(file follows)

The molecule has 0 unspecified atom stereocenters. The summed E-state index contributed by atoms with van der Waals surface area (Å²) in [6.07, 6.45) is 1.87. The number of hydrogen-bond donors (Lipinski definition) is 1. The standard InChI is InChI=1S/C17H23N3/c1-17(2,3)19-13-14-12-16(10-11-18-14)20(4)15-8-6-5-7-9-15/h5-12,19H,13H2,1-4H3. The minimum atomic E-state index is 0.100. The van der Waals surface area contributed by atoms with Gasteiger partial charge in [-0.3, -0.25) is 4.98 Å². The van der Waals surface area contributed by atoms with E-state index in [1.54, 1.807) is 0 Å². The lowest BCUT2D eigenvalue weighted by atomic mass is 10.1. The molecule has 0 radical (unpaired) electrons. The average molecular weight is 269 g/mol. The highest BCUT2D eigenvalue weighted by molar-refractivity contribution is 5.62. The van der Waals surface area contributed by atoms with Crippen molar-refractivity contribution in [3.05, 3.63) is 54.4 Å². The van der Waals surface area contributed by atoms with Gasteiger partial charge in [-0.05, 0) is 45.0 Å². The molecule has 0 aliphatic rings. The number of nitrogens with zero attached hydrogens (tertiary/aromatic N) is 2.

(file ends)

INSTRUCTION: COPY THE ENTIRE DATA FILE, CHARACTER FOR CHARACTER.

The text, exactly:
The molecule has 0 unspecified atom stereocenters. The summed E-state index contributed by atoms with van der Waals surface area (Å²) in [6.07, 6.45) is 1.87. The number of hydrogen-bond donors (Lipinski definition) is 1. The standard InChI is InChI=1S/C17H23N3/c1-17(2,3)19-13-14-12-16(10-11-18-14)20(4)15-8-6-5-7-9-15/h5-12,19H,13H2,1-4H3. The minimum atomic E-state index is 0.100. The van der Waals surface area contributed by atoms with Gasteiger partial charge in [-0.3, -0.25) is 4.98 Å². The van der Waals surface area contributed by atoms with E-state index in [1.54, 1.807) is 0 Å². The lowest BCUT2D eigenvalue weighted by atomic mass is 10.1. The molecule has 0 radical (unpaired) electrons. The average molecular weight is 269 g/mol. The highest BCUT2D eigenvalue weighted by molar-refractivity contribution is 5.62. The van der Waals surface area contributed by atoms with Crippen molar-refractivity contribution in [3.05, 3.63) is 54.4 Å². The van der Waals surface area contributed by atoms with Gasteiger partial charge in [-0.05, 0) is 45.0 Å². The molecule has 0 aliphatic rings. The number of nitrogens with zero attached hydrogens (tertiary/aromatic N) is 2.